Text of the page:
Open for business, CEE offers UK firms Brexit reprieve

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The UK government’s trade advisors are telling British businesses that export to the European Union to set up separate companies inside the EU in order to get around extra charges, paperwork and taxes resulting from Brexit. Emerging Europe’s EU members, which are open to investment and also boast some of the lowest corporate tax rates in the bloc, could be beneficiaries.

From the moment that the United Kingdom voted to leave the European Union in 2016, business leaders and trade associations began issuing frequent warnings that anything less than a deal which preserved the UK’s membership of both the EU’s single market and customs union would create chaos for businesses, threatening the existence of some who relied on exports to – or imports from – the continent.

Less than a month after the end of the Brexit transition period and the implementation of a trade deal that the UK government promised would guarantee seamless, tariff-free trade with the EU, British businesses have found the small print tells a different story.

The warnings have proven to be all-too accurate.


The worst-hit sector has been the UK’s fish exporters, who are unable to sell into European markets because of delays caused by paperwork at borders.

Small retailers have also been badly affected due to new VAT rules, with some unable to honour orders from customers based in the EU. The Federation of Small Businesses (FSB) said its members are facing “significant issues” as a result of leaving the EU VAT area, which means that sales tax is now collected by each country. Bills must be settled up front by the buyer, with a lack of preparedness on the part of exporters and purchasers resulting in shock demands for payment at the border in recent days.

Now, in an ironic twist, UK businesses are reportedly being told by advisors working for the UK Department for International Trade (DIT) that the best way to circumvent border issues and VAT problems is to register new firms within the EU single market, from where they can distribute their goods far more freely.

Opportunity from absurdity

As absurd as this is, it creates an opportunity for many of the EU’s central and eastern states, almost all of which have corporate tax rates well below the EU average of 21.5 per cent.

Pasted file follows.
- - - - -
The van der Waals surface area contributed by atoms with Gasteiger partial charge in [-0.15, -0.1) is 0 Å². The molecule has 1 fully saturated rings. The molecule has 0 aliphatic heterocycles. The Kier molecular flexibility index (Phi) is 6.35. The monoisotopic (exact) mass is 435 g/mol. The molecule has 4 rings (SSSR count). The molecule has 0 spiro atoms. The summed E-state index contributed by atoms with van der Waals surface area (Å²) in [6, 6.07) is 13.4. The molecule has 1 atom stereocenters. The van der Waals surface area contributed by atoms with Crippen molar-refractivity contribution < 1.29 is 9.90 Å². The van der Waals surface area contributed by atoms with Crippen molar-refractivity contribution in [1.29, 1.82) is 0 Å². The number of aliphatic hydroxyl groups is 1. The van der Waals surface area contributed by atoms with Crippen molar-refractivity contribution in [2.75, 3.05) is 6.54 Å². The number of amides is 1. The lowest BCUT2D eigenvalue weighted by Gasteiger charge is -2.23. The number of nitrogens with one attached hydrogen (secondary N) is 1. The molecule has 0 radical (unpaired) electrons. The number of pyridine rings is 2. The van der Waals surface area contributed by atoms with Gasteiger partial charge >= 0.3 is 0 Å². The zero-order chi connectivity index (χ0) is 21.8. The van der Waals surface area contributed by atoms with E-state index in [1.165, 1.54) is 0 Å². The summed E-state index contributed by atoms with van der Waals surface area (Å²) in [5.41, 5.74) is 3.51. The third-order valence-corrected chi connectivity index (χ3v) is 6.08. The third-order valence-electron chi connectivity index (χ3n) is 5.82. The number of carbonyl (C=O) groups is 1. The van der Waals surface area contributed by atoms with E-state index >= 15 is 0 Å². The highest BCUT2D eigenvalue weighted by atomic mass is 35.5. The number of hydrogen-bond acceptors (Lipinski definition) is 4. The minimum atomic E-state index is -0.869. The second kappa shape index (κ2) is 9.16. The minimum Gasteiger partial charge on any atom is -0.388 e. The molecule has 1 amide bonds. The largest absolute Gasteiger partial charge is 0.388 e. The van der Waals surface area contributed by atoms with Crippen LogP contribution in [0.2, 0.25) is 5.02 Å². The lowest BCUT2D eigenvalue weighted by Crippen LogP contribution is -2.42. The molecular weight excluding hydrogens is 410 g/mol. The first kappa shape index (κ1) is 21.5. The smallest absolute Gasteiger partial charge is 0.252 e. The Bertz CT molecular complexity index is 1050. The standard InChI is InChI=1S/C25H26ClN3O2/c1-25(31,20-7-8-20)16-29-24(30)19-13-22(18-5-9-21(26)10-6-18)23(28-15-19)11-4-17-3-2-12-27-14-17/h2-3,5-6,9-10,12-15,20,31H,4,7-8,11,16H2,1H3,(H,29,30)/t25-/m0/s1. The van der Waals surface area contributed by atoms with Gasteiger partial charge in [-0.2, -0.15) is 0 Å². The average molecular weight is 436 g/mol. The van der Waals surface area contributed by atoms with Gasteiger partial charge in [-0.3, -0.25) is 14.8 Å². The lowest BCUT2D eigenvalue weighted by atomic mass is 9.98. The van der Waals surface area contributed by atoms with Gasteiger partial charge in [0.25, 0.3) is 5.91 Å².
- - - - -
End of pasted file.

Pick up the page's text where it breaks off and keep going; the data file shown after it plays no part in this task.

Hungary will consider itself to be in prime position, having in 2017 reduced its corporate tax rate from 19 per cent to nine per cent, the lowest rate in the EU. Romania, where the standard corporate tax is 16 per cent, will also be in the sights of small UK businesses owing to its preferential rates for companies with a turnover of less than one million euros: for these firms the country charges corporate tax on turnover, not profit, of just three per cent, reduced to one per cent if the firm has more than two employees.

“Moreover, countries in this part of Europe are less and less distanced from Western Europe in terms of road infrastructure, thanks to which a slightly greater distance from the new location to suppliers or customers is not a problem anymore,” says Tomasz Barańczyk, partner and head of insourced solutions for tax (CEE) at PwC Poland.

“Attractive grants and tax incentives systems together with much greater accessibility of investment areas than in most of Europe play a crucial role as well. These areas offer much better conditions for development at significantly quicker break even point,” he adds.

Simplicity and openness are attractive

Other countries in the region meanwhile should be able to attract UK firms for the simplicity offered by digital government tools.

Estonia’s e-residency programme, set up in 2014, allows digital entrepreneurs to manage a business from anywhere, entirely online.

Once in possession of an e-residency card, holders can use their digital identity to make use of Estonia’s public e-services as well as the wide variety of e-services provided by international service providers, all part of Estonia’s open source X-Road, which links all public services together and enables each service to work in harmony.

All outgoing data is digitally signed and encrypted, and all incoming data is authenticated and logged, meaning that e-residents’ and other users of X-Road’s data is completely secure. This provides the freedom to easily start and run a global EU company fully online from anywhere in the world.

E-residents can open a company within a day and run the company remotely, apply for a business banking account and credit card, conduct e-banking, use international payment service providers, declare taxes, and sign documents digitally.

There are now more than 76,000 e-residents, who have set up more than 15,000 companies, contributing more than 41 million euros in taxes the Estonian state’s budget.

So successful has Estonia’s e-residency programme been that Lithuania is about to follow in its footsteps.

As with Estonia, Lithuanian e-residents will receive a digital identity identification that will give them online access to a range of administrative, public, and commercial services. They will be able to set up companies, open bank accounts and declare taxes online.

“The opening and development of Central and Eastern Europe undoubtedly contributed to the increase in attractiveness of this area in investors’ eyes. This region is not only perceived as much more stable and predictable than some years ago, but it can also present a really mature and already tested investment offer in all criteria that count,” adds PwC’s Mr Barańczyk.

Openness is attractive: something the UK might do well to remember.

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